The Château de Vincennes is a massive 14th and 17th century French royal castle in the town of Vincennes, to the east of Paris, now a suburb of the metropolis.
Like other more famous châteaux it had its origins in a hunting lodge, constructed for Louis VII about 1150 in the forest of Vincennes. In the 13th century, Philip Augustus and Louis IX erected a more substantial manor: Louis IX is reputed to have departed from Vincennes on the crusade from which he did not return.
Vincennes was more than the grim fortress: Philippe III (in 1274) and Philippe IV (in 1284) were each married there and three 14th-century kings were born at Vincennes: Louis X (1316), Philippe V (1322) and Charles IV (1328).
To strengthen the site the castle was greatly enlarged replacing the earlier site in the later 14th century. A donjon tower, 52 meters high, the tallest medieval fortified structure of Europe, was added by Philip VI of France, a work that was started about 1337. The grand rectangular circuit of walls, was completed by the Valois about two generations later (ca. 1410). The donjon served as a residence for the royal family, and its buildings are known to have once held the library and personal study of Charles V. Henry V of England died in the donjon of dysentery in 1422 following the siege of Meaux.
In the Château de Vincennes the relics of the Crown of Thorns were temporarily housed while the Sainte-Chapelle was being readied to receive them. A fragment that remained behind received its own chapel at Vincennes, probably built by Peter of Montereau (the probable designer of the Sainte-Chapelle in Paris), which survives (illustration, below). Henri IV spent a sojourn imprisoned at Vincennes during the Wars of Religion.
In the 17th century the architect Louis Le Vau built for Louis XIV a pair of isolated ranges mirroring one another across a parterre to one side of the keep, suited for the Queen Mother and Cardinal Mazarin, but rebuilding was never pursued once Versailles occupied all attentions. Some splendid apartments show the earliest phase of Louis XIV style, before the example of Vaux-le-Vicomte presented the Sun King with a worthy model. The unlucky builder of Vaux, the minister Nicolas Fouquet found himself transferred to Vincennes, to much less comfortable lodgings. In 1691 another unwilling lodger was John Vanbrugh, soon to become a playwright and architect, who drew some of his Baroque "gothick" from his experience of Vincennes, it has been argued.
Abandoned in the 18th century, the château still served, first as the site of the Vincennes porcelain manufactory, the precursor to Sèvres, then as a state prison, which housed the marquis de Sade, Diderot, Mirabeau, and the famous confidence man, Jean Henri Latude, as well as a community of nuns of the English Benedictine Congregation from Cambrai. At the end of February 1791 a mob of more than a thousand workers from the Faubourg Saint-Antoine, encouraged by members of the Cordeliers Club and led by Antoine Joseph Santerre, marched out to the Château, which, rumour had it, was being readied on the part of the Crown for political prisoners, and with crowbars and pickaxes set about demolishing it, as the Bastille had recently been demolished. The work was interrupted by the marquis de Lafayette who took several ringleaders prisoner, to the jeers of the Parisian workers. During the remainder of the Revolution it played no part. From 1796 it served as an arms factory, suiting it to its current occupants, the historical sections of the French Armed Services. General Daumesnil who lost a leg, which was replaced by a wooden prosthesis, at the battle of Wagram was assigned to the defense of the Château de Vincennes in 1812. He faced down the allies of the Sixth Coalition marching on Paris in 1814 in the aftermath of the Battle of the Nations with the famous words "I shall surrender Vincennes when I get my leg back" (Je rendrai Vincennes quand on me rendra ma jambe, with a polysemic pun in French that is lost in translation).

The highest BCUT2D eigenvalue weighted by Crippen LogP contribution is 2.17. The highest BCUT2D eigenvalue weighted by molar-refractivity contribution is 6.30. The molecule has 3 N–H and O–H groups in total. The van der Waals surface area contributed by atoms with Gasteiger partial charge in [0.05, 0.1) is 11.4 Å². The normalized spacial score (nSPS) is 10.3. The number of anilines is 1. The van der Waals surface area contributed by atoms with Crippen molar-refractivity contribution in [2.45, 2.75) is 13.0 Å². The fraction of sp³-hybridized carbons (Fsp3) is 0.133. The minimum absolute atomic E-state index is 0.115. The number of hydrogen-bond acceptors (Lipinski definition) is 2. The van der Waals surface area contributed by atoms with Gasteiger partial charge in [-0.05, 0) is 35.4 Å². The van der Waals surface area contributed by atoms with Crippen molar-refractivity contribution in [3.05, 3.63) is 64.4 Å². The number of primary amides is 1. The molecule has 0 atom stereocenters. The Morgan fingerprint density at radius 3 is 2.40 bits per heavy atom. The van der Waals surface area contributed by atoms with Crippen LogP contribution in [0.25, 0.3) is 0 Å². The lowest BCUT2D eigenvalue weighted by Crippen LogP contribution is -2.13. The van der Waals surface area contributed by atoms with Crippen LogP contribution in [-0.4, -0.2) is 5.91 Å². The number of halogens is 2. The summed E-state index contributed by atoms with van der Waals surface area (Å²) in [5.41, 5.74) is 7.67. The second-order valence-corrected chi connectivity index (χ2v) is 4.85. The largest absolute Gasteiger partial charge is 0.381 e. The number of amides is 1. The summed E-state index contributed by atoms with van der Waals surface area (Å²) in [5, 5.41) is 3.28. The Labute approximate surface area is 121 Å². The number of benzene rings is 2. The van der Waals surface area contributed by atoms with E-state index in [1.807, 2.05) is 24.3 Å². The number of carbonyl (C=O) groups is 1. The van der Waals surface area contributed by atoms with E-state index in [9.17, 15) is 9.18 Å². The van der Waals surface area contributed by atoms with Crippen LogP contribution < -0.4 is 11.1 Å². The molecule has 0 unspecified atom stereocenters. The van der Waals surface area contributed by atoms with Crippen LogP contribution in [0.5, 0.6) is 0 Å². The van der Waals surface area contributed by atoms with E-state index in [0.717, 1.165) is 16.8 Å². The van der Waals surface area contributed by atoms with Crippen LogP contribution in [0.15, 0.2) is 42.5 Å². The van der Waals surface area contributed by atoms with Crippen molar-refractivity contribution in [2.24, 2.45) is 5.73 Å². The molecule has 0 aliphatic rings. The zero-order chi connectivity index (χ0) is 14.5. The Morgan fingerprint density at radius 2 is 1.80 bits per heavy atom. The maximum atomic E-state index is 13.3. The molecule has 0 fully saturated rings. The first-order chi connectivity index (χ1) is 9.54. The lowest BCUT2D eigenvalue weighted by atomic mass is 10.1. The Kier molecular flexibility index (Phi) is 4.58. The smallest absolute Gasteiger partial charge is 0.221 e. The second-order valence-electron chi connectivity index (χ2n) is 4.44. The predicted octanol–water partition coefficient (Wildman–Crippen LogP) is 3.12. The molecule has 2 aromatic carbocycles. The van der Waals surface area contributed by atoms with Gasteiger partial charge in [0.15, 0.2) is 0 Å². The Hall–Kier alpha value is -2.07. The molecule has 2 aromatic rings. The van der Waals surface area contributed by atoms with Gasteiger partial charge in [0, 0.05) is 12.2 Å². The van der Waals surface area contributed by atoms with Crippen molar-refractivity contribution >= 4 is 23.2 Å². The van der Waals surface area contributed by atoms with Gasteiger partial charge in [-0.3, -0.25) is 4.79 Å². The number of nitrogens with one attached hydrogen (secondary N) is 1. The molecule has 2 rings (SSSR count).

The executions of the duc d'Enghien, in 1804, and Mata-Hari, in 1917, were effected at the château. During the Nazi occupation, 30 hostages were murdered on August 20, 1944.
The park was landscaped in the English landscape style in the 19th century. In 1860 Napoleon III, having employed Viollet-le-Duc to restore the keep and the chapel, gave the Bois de Vincennes (9.95 km² in extent) and its château to Paris as a public park.
Château de Vincennes also served as the military headquarters of the Chief of General Staff, General Maurice Gamelin during the unsuccessful defence of France against the invading German army in 1940. It is now the main base of France's Defence Historical Service, which maintains a museum in the donjon.
Description of the Château
Only traces remain of the earlier castle and the substantial remains date from the 14th century. The castle forms a rectangle measuring more than a kilometer in length (330 x 175m), with six towers and three gates, each originally 42 meters high. The castle is surrounded by a deep stone lined moat. The keep, 52m high, and its enceinte occupy the western side of the fortress and are separated from the rest of the castle by the moat. The towers of the "grande enceinte" now stand only to the height of the walls, having been demolished in the 1800s, save the Tour du Village on the north side of the enclosure. The south end of the castle contains the buildings of Le Vau.